Iran had suggested a plan for a Turkish military withdrawal from Syria, the country’s foreign minister Hossein Amir-Abdollahian said during an interview with Al-Vefagh that was published on September 17.
Speaking to the Iranian Arabic-language newspaper, the minister revealed that Tahran “proposed that Turkey commit, first, to withdrawing its military forces from Syrian territory, and second, that Syria commit to deploying its forces on the border so that Turkish territory is not threatened.”
Iran and Russia will both act as guarantors, according to Amir-Abdollahian, who didn’t provide any further details on the plan.
Ankara is still the main backer of Syrian rebels. The Turkish military controls vast parts of Syria’s northern and eastern region. It also maintains a large presence in the northwestern region of Greater Idlib, which is ruled by an al-Qaeda offshoot.
Iran and Russia have been leading efforts to restore relations between Turkey and Syria. The foreign ministers of the two countries met in Moscow last May. Since then, the normalization process has seen very little progress.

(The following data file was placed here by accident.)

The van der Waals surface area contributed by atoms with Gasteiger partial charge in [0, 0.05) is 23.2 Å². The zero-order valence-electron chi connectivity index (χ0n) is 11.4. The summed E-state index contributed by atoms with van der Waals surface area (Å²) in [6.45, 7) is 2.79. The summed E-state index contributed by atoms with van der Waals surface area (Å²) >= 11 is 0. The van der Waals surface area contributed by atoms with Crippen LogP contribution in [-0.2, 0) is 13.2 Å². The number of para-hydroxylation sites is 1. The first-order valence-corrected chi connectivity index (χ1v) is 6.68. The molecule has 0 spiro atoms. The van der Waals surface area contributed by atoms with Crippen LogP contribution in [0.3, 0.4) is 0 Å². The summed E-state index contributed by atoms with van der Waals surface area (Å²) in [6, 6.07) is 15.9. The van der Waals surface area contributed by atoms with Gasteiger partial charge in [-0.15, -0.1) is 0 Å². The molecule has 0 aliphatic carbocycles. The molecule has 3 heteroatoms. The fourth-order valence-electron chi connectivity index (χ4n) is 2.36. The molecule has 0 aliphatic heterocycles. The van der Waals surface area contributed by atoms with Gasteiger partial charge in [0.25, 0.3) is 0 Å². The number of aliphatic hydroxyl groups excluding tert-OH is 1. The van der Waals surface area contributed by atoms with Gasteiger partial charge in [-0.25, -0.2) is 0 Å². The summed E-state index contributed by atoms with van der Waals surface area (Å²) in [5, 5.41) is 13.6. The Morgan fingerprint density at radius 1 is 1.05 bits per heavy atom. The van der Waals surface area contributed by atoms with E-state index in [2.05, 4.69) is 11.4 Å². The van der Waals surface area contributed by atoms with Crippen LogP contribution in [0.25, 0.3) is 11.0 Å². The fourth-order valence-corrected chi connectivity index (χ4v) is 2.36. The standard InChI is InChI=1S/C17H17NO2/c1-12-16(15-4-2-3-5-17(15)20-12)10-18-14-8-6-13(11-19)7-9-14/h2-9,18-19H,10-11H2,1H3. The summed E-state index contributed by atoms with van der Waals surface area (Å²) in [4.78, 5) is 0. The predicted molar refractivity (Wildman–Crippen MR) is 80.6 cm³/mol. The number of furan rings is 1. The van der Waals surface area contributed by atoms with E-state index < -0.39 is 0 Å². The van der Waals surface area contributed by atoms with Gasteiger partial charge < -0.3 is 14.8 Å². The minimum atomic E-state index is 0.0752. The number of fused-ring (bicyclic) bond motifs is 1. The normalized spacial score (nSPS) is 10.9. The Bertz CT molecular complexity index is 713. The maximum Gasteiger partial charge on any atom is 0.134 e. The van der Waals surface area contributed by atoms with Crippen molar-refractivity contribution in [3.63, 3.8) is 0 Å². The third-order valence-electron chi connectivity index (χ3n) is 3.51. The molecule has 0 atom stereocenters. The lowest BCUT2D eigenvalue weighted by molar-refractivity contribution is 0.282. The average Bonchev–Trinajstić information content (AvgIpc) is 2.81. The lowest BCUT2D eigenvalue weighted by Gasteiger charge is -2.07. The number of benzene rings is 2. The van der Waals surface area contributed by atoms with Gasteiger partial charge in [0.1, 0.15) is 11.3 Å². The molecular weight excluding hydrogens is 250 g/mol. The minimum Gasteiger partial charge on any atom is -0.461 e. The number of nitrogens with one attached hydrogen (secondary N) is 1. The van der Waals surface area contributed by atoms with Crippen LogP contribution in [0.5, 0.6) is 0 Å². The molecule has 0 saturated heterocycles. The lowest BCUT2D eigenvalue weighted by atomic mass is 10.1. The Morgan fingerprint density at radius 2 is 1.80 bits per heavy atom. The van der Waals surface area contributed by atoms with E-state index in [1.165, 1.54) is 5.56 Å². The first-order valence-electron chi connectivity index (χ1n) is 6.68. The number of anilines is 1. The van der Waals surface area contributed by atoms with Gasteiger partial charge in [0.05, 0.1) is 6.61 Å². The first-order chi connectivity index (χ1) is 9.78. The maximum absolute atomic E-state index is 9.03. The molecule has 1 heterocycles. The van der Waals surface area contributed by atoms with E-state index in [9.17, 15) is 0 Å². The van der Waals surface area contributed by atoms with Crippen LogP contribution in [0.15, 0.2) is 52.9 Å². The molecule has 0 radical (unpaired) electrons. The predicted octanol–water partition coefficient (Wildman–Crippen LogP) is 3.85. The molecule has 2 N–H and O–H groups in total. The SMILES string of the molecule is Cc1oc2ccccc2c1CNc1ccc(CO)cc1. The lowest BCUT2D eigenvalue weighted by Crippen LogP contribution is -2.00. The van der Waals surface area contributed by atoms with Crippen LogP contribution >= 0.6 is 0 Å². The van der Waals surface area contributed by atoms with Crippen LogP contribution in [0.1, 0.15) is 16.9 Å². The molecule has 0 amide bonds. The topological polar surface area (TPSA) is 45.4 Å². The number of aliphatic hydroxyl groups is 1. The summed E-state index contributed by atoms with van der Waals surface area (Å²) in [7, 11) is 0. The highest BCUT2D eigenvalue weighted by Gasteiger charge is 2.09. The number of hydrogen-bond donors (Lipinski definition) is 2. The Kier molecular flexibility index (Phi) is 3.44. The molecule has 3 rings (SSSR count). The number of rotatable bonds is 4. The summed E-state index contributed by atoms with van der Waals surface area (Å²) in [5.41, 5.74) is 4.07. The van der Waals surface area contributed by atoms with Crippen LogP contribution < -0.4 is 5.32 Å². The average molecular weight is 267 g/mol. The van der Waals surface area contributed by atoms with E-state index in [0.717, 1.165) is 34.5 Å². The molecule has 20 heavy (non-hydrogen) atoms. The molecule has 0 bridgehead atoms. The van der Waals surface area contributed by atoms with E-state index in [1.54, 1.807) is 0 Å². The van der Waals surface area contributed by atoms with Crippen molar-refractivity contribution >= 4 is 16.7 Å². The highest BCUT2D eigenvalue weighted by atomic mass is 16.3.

In July, Turkish President Recep Tayyip Erdogan told reporters that he is open to talks with his Syrian counterpart, Bashar al-Assad, but would not meet him if a withdrawal of Turkish troops from Syria were set as a condition. Later in August, al-Assad blamed Turkey for terrorism in his war-torn country and insisted on the withdrawal of the Turkish military from Syria in an interview with Sky News Arabia.
Amir-Abdollahian’s remarks indicate that Iran and Russia are making much efforts to bring Turkey and Syria together away from the media. Still, the serious disagreements between Erdogan and al-Assad means that a normalization agreement may still be far.